Art Study

Migrant Mother

The Museum of Contemporary Photography Staff, with contributions from Alissa Schapiro and Sara Jatcko

At first glance

When you look at this image, what is the first thing you notice? What other details in the image stand out? What do you notice about the people? What do you notice about the setting? Does this portrait look like others that you have seen? Why or why not?

Read to build knowledge

In this photograph, a woman wearing torn clothes sits under a tent. She holds a sleeping baby in her arms. There are two children leaning on her shoulders, with their heads turned away from the camera. The relationship between these figures suggests that this is a mother and her family. The mother stares into the distance, and not directly at the camera. Her wrinkled forehead, pressed lips, and hand resting on her chin suggest that she’s thinking deeply. But what might she be thinking about? Who is she, and why would a photographer make this portrait of her and her family?

Photographer Dorothea Lange created this portrait in March of 1936. Lange made many notes about the scene. She wrote that the family lived in a pea picker camp in Nipomo, California. The pea crop did not grow, which left many migrant workers (people who traveled to find work) and their families poor and struggling to survive. She noted that that this family was forced to sell their few belongings in order to buy food. Lange took seven photographs of this mother and her children, but did not write down anyone’s name. This frame (in photography, a frame is a single image on a roll of film) became the most famous. In time, it became known simply as Migrant Mother. Nearly forty years later, the mother in the photograph was identified as Florence Owens Thompson.

Lange created thousands of photographs to document the poor conditions of Americans during the Great Depression (1929–1939), the period after the stock market crashed, leading to little business activity in the United States and around the world. Lange photographed workers on strike, people living on the street, and hungry families waiting in line for food. Migrant Mother was just one of many images of the hundreds of thousands of desperate farming families who were forced to leave their homes in search of work. Some farmers couldn’t make enough money to keep their lands because of the struggling economy. Other farms were abandoned because of the horrible dust storms and a lack of rain. The dust and drought made the land impossible to use in sections of Oklahoma, Texas, New Mexico, Colorado, and Kansas, a region that came to be known as the Dust Bowl.

In 1935 the United States government created the Farm Security Administration (FSA), an organization to help those most affected by the Great Depression. The FSA hired photographers including Lange to record the difficult conditions in rural America during the time in images. These photographs, like Migrant Mother, were used to help convince Americans that people, especially those migrants camping near rural farms, were suffering and needed help. Shortly after Migrant Mother was taken, the photograph was printed in a newspaper with the title “Ragged, Hungry, Broke, Harvest Workers Live in Squaller.” [squaller is another spelling of squalor] As a result of the image, the government rushed 20,000 pounds of food to the camp where the family was staying. It is now one of the most famous images of the Great Depression, and one of the best-known American photographs ever made.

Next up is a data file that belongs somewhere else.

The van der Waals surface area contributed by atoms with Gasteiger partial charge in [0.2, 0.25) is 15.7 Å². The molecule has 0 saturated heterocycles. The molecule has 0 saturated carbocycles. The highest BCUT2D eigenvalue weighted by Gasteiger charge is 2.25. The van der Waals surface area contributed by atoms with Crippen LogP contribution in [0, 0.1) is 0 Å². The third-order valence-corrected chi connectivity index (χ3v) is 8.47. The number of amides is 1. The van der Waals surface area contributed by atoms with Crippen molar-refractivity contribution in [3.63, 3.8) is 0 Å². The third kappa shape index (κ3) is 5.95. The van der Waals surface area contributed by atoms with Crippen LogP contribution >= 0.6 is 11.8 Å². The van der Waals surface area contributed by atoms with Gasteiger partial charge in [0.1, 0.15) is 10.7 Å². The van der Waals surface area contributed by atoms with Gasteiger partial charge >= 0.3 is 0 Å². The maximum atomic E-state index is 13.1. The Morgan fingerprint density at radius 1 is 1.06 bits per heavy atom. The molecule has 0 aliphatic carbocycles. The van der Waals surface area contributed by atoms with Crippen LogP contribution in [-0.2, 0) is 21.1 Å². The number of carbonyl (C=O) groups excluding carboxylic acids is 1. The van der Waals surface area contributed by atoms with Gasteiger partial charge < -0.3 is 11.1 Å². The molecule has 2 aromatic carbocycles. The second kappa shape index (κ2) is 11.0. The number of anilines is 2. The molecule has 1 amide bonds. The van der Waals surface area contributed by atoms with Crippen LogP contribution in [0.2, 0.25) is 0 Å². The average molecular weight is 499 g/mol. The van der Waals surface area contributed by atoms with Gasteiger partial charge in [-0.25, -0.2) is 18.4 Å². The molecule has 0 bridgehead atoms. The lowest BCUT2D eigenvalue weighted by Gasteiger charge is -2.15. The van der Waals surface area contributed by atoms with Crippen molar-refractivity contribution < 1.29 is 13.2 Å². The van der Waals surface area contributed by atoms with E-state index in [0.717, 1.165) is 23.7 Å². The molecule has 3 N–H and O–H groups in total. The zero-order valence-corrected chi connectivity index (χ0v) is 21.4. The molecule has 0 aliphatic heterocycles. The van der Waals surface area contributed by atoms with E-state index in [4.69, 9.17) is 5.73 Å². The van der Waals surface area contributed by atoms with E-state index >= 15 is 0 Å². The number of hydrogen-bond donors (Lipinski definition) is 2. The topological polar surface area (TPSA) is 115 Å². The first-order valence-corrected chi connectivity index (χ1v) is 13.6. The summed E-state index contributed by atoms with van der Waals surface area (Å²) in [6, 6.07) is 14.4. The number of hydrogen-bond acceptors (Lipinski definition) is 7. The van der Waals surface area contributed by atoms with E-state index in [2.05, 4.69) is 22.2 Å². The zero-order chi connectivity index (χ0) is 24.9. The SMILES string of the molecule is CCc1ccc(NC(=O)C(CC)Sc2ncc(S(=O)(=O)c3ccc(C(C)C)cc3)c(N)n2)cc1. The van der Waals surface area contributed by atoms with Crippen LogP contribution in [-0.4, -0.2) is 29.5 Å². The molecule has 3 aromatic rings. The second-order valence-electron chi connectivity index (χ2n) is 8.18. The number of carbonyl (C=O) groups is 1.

Analyze and interpret

  1. Dorothea Lange originally called this photograph Destitute peapickers in California; a 32 year old mother of seven children. February 1936. Do you prefer the title the artist gave it or the title Migrant Mother? What type of information can each of these titles tell you as a viewer?
  2. Why do you think Lange chose to only show the mother’s face in this frame?
  3. You can see all of the photographs of this family by Dorothea Lange here: Why do you think Dorothea Lange took so many? What makes the Migrant Mother frame special? Use details from the photographs to support your conclusion.
  4. Can you tell how Dorothea Lange feels about her subjects from this image? If so, how?
  5. What can this photograph tell you about life in America during the Great Depression that reading about it in a book cannot?

Extension activity

Dorothea Lange and the other Farm Security Administration photographers of the 1930s and early 1940s used photography to record and respond to the great problems of their time.

  1. What are some of the issues of our time?
  2. If you were to select one of these issues to document through photography, what would you photograph? Why?
  3. What places, people, or details would you show to tell the story?
  4. How would you make those pictures?

For further reading (teachers)

Library of Congress. “Dorothea Lange’s “Migrant Mother” Photographs in the Farm Security Administration Collection: An Overview,”

Museum of Contemporary Photography. “Dorothea Lange, Migrant Mother, and the Documentary Tradition,” Mother_and_the_Documentary_Tradition.pdf

Maksel, Rebecca. “Migrant Madonna.” Smithsonian Magazine, March 2002.